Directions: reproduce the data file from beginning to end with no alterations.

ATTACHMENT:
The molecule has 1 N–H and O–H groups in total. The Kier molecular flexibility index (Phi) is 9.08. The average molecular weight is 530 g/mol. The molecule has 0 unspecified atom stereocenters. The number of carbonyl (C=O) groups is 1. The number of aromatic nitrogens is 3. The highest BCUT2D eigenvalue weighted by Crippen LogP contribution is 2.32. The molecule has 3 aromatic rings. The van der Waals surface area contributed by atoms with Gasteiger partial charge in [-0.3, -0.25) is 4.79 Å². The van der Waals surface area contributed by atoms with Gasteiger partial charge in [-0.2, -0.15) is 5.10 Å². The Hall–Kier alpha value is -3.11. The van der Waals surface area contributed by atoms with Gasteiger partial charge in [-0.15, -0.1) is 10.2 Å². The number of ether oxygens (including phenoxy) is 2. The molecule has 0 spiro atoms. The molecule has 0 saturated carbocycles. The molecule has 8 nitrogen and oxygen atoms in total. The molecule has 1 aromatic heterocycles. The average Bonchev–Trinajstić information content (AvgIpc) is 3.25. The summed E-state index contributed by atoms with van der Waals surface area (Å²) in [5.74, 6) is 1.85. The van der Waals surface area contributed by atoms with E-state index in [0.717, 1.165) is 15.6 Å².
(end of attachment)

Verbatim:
The molecule has 1 N–H and O–H groups in total. The Kier molecular flexibility index (Phi) is 9.08. The average molecular weight is 530 g/mol. The molecule has 0 unspecified atom stereocenters. The number of carbonyl (C=O) groups is 1. The number of aromatic nitrogens is 3. The highest BCUT2D eigenvalue weighted by Crippen LogP contribution is 2.32. The molecule has 3 aromatic rings. The van der Waals surface area contributed by atoms with Gasteiger partial charge in [-0.3, -0.25) is 4.79 Å². The van der Waals surface area contributed by atoms with Gasteiger partial charge in [-0.2, -0.15) is 5.10 Å². The Hall–Kier alpha value is -3.11. The van der Waals surface area contributed by atoms with Gasteiger partial charge in [-0.15, -0.1) is 10.2 Å². The number of ether oxygens (including phenoxy) is 2. The molecule has 0 spiro atoms. The molecule has 0 saturated carbocycles. The molecule has 8 nitrogen and oxygen atoms in total. The molecule has 1 aromatic heterocycles. The average Bonchev–Trinajstić information content (AvgIpc) is 3.25. The summed E-state index contributed by atoms with van der Waals surface area (Å²) in [5.74, 6) is 1.85. The van der Waals surface area contributed by atoms with E-state index in [0.717, 1.165) is 15.6 Å².